Howard’s End: Laws For Some
In the Wanganui District Court yesterday, Judge Andrew Becroft expressed concern with provisions of the previous government's Land Transport Act which he described as 'scandalous.' Let's take a hard look at all of our laws and human rights principles. John Howard writes.
In sentencing Wanganui man Phillip Tamati Patu, to a further period of driver disqualification, Judge Becroft described as scandalous, a situation arising from the Land Transport Act that compels judges to impose extended periods of disqualification on motorists convicted of disqualified driving.
Before the Act was rewritten 15 months ago judges could impose alternative community-based sentences.
"Because of a continuing omission to correct what was either oversight or omission that option was no longer available," Judge Becroft said.
"Every judge in New Zealand has pointed out the error in the Act and nothing has been done about it. Frankly, that is scandalous....," he said.
And then there's the unlicensed driver and resist arrest charges brought against former press secretary Moana Sinclair which were recently dismissed by Judge Mark Perkins. Ms Sinclair had been arrested.
Those charges were also brought under the Land Transport Act.
In that case Judge Perkins said the law was ambiguous and poorly drafted and there was conflict with separate provisions in the Act. The judge held that since her arrest was unlawful, the charge of resisting arrest also failed.
There is something seriously wrong with the human rights aspects in the Land Transport Act, but it's not confined to just that Act.
In its 1995 report to Parliament our Law Commission said, " Too much legislation is wrongly focused and fails to address the issue it is meant to; some legislation is unnecessary; much is hastily introduced with fundamental issues still to be addressed when Bills go to select-committee's; much is simply inaccessible or hard to understand; and some is not in accord with accepted constitutional principles."
When our ancestors freely consented to appropriate agreements (Treaty of Waitangi and Magna Carta) the Crown institutions had a continued legal and moral foothold to governance, provided it was operating fairly, justly and in terms of those agreements.
Magna Carta, like the Treaty of Waitangi, was not intended to be fossilised. In it the Crown guarantees in good faith, partnership and utmost trust, with plain words and plain meanings, an active protection of the individual along with fundamental rights to the fullest extent possible. Both constitutional documents are written grants of direct and admitted rights, duties and responsibilities. They are an obligation placed on the Crown.
Last night, West Coast rimu sawmiller Westco Lagan, announced that it has filed court proceedings against the government for attempting to extinguish their rights in breach of the 1986 West Coast Accord. It is to use Magna Carta and other domestic and international law in an attempt to substantiate its claim.
Part of the 1297 Magna Carta was enacted by our Parliament into New Zealand law as recently as 1988.
Westco Lagan's claim seems to be based on the principle, several centuries old, that a fair balance must be struck between the interests of the community - stopping the rimu harvest - and the rights of the individual or company to fair and adequate compensation.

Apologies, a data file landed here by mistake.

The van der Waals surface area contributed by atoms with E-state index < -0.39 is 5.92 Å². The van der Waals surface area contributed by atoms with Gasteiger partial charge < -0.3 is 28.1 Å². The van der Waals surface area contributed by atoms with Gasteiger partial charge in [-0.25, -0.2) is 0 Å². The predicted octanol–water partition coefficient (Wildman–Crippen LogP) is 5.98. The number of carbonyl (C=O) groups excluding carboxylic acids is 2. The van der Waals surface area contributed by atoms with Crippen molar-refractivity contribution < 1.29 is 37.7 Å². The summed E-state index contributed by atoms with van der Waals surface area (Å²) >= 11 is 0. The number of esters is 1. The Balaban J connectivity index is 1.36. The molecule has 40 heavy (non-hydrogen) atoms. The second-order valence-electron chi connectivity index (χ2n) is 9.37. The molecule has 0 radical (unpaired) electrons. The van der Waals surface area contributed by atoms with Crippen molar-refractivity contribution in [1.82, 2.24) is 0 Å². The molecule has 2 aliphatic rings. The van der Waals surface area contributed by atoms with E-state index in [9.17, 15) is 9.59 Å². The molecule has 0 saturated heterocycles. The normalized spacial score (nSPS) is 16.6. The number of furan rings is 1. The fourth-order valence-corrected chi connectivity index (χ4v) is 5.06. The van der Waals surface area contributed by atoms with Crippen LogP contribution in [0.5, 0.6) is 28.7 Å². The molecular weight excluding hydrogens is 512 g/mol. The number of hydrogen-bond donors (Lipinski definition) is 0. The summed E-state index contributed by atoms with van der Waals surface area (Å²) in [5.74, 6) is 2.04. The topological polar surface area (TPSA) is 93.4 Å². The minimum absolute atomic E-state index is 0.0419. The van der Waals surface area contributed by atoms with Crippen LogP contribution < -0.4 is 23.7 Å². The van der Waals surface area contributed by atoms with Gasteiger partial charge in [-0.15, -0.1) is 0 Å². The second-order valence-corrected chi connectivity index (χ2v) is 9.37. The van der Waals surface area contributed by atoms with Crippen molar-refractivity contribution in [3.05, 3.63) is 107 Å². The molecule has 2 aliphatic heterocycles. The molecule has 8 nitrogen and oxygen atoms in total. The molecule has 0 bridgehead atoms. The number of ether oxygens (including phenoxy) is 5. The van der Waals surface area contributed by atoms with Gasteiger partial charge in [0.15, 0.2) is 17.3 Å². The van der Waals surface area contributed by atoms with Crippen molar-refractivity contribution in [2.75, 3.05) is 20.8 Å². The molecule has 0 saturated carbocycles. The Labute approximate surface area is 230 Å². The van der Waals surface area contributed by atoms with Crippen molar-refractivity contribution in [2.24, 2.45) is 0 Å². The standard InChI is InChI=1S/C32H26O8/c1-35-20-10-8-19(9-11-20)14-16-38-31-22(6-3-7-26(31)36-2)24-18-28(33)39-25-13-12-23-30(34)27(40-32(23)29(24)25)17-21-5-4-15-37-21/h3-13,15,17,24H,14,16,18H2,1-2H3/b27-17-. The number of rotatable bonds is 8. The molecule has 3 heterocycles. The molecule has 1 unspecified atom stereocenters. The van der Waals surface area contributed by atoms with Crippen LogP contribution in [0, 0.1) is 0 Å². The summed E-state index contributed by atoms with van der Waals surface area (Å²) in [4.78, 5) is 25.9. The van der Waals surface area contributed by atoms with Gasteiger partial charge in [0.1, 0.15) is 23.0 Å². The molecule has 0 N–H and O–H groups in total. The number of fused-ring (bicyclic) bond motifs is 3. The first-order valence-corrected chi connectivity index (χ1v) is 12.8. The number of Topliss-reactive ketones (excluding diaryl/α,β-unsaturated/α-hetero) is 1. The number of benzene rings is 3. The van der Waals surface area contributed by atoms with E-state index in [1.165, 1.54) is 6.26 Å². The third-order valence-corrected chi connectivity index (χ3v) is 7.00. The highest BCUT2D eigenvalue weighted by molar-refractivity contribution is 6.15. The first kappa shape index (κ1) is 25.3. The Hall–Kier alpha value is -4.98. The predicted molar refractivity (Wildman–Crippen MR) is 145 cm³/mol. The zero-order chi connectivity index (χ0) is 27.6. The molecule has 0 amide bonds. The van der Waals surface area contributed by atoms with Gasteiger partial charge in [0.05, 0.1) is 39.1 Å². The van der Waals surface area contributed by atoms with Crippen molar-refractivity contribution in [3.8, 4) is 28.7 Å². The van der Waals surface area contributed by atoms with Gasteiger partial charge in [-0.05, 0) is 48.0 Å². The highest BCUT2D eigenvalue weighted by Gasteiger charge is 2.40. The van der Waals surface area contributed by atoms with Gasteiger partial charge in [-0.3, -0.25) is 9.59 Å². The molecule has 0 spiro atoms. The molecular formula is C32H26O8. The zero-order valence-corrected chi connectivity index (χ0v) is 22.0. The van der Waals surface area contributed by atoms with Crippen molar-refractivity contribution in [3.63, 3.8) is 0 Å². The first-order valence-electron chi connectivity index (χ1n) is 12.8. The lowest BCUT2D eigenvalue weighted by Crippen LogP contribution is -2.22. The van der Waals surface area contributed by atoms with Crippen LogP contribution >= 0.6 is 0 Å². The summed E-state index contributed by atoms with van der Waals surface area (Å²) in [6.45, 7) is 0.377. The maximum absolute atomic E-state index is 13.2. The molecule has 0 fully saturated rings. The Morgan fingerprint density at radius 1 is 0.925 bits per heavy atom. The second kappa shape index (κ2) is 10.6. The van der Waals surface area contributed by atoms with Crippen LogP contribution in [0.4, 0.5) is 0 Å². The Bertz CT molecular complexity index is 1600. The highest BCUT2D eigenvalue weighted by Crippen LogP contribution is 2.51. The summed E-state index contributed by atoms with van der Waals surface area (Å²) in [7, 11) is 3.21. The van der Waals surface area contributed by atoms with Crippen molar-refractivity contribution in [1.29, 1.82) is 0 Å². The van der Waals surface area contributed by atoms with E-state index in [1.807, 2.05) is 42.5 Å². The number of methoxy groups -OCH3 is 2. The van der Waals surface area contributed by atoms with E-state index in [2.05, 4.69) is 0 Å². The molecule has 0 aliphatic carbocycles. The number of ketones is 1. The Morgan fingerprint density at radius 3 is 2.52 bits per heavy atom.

The company will receive none of the money from the investment of the $92 million left from the government's $120 million West Coast package. Westco's claim says it stands to lose more than $14 million because of government's decisions yet it has not been consulted.
Most New Zealanders would accept the general principle that the government has certain "public good" rights which may not be enjoyed by the citizen. But our present laws do not sufficiently reflect the Magna Carta principle that all natural and legal persons, including the government, are equal before the law and are subject to it.
Put simply, past New Zealand government's have claimed far too many immunities which are not enjoyed by the citizen.
Most of our fundamental rights come down from Magna Carta which was intended to be the basic foundation for an honourable partnership between then state and the people. It is the fountain of the law and constitutional systems of New Zealand, indeed, of much of Western civilization itself.
In an earlier century when Stuart king's, to cloak their tyranny and oppression, invoked the doctrine of "divine right" people looked back at Magna Carta as a reminder that free people everywhere are not obliged to allow themselves to be ground into the dust.
In New Zealand, executive government's have captured a disproportionate level of power through the use of conventions, the use of urgency to bring Bills forward and subvert the select-committee and public submissions processes, their ability to use proxy votes, their voting bloc in caucus and the use of the party whipping system over their MP's.
In other words, our parliamentary democracy is not working as it should - and it hasn't done so for some years.
Until we as a nation fully understand the meaning and intent of the Treaty of Waitangi and the Magna Carta, along with other of our ancient and noble human rights statutes, we will never understand who we are, where we came from and where we are heading.
We do not need to reinvent the wheel.
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